Research: Chronic Pain Reduction and Medical Cannabis
Updated: Jul 29
Chronic pain is a common and often debilitating condition that can significantly impact quality of life. It is defined as pain that lasts for more than 12 weeks and can be caused by a variety of factors, including injury, illness, and surgery.
The National Institute of Health (NIH) is a government agency that conducts research on a wide range of health topics, including chronic pain. In recent years, the NIH has been researching the potential of cannabis, including marijuana and cannabidiol (CBD), to treat chronic pain.
Use of Cannabis and Other Pain Treatments Among Adults With Chronic Pain in US States With Medical Cannabis Programs
A recent study Published January 6, 2023 reveals insights on the impact medical cannabis has on the treatment of chronic pain the and a decrease in the use of presciprtion opioids. 10.1001/jamanetworkopen.2022.49797
Survey Pool: 1724 individuals with chronic pain
Completed Survey: 1661 (96.3%) completed the full survey
Reported Chronic Pain Treatment with Cannabis: 25.9% on average reported using cannabis to manage their chronic pain
Reported Cannabis Use in last 30 days: 23.2%
More than half of adults who used cannabis to manage their chronic pain reported that use of cannabis led them to decrease use of prescription opioid, prescription nonopioid, and over-the-counter pain medications, and less than 1% reported that use of cannabis increased their use of these medications (figure 1 below).
Fewer than half of respondents reported that cannabis use changed their use of nonpharmacologic pain treatments. Among adults with chronic pain in this study, 38.7% reported that their used of cannabis led to decreased use of physical therapy (5.9% reported it led to increased use), 19.1% reported it led to decreased use of meditation (23.7% reported it led to increased use), and 26.0% reported it led to decreased used of cognitive behavioral therapy (17.1% reported it led to increased use) (figure 2 below).
CBD: Effectiveness in Reducing Chronic Pain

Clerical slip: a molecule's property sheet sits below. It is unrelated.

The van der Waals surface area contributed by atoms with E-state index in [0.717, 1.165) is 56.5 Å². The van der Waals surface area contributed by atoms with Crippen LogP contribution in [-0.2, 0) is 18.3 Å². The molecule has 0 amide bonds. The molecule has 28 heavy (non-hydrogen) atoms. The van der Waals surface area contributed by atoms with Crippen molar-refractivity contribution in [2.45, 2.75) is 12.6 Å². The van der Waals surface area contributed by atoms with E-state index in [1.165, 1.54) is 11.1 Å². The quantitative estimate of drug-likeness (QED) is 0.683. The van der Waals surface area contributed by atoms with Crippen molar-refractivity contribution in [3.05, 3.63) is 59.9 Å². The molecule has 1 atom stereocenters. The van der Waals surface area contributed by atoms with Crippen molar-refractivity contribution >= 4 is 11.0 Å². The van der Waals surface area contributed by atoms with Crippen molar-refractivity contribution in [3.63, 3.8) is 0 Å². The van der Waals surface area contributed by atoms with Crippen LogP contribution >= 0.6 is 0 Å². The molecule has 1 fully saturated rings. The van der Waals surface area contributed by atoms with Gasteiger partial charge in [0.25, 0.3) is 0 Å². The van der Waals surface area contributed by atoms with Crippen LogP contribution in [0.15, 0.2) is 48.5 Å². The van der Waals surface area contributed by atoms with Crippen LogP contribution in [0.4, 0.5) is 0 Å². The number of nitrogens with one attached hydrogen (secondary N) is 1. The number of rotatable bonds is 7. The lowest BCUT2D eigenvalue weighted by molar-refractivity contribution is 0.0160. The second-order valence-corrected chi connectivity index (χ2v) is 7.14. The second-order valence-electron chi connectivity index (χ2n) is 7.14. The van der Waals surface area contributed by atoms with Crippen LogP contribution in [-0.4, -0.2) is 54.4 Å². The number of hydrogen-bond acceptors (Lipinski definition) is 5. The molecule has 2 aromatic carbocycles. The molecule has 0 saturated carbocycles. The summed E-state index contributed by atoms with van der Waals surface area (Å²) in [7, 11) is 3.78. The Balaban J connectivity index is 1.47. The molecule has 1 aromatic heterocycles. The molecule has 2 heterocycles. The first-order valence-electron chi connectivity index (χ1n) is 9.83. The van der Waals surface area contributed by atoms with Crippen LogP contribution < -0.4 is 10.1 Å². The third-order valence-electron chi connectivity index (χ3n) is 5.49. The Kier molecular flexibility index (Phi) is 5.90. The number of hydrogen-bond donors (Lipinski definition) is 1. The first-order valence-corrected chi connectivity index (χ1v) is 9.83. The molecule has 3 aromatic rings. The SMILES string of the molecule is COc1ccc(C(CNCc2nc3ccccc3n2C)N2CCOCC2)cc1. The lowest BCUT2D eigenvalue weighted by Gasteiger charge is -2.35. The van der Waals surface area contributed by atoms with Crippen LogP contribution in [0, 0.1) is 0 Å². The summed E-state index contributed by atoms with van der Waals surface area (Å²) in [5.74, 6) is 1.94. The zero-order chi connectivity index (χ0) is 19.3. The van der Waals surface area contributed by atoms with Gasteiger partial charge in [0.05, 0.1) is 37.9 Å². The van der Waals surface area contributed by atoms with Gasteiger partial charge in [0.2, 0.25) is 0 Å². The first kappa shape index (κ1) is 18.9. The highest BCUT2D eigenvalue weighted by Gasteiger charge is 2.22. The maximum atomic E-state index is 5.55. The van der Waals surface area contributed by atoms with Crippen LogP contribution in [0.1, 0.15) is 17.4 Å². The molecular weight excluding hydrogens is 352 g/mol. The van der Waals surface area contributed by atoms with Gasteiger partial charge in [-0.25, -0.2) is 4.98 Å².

One study funded by the NIH's National Institute on Drug Abuse (NIDA) is examining the effectiveness of CBD in reducing chronic pain in patients with multiple sclerosis. Another study, funded by the NIH's National Cancer Institute (NCI), is looking at the potential of CBD and tetrahydrocannabinol (THC) to reduce pain and improve sleep in cancer patients.
Medical Cannabis: Treating Chronic Pain Associated with Fibromyalgia and Neuropathy
Other studies funded by the NIH have examined the potential of marijuana to treat chronic pain in patients with conditions such as fibromyalgia and neuropathic pain. These studies have generally found that marijuana can be effective in reducing chronic pain and improving quality of life for some patients.
NIH's National Institute of Arthritis and Musculoskeletal and Skin Diseases (NIAMS)
In addition to studying the potential of cannabis to treat chronic pain, the NIH is also researching other potential treatments for this condition. For example, the NIH's National Institute of Arthritis and Musculoskeletal and Skin Diseases (NIAMS) is funding research on non-opioid pain medications and non-pharmacological treatments, such as acupuncture and physical therapy.
Overall, the research on the use of cannabis for chronic pain is ongoing and the results are mixed. While some studies have shown promising results, more research is needed to fully understand the risks and benefits of using cannabis as a treatment for chronic pain.
Want to Join in Cannabis Research?
OMNI Medical Service is a non-profit physician-owned 501c currently accepting participants for potential participation in upcoming medical cannabis research.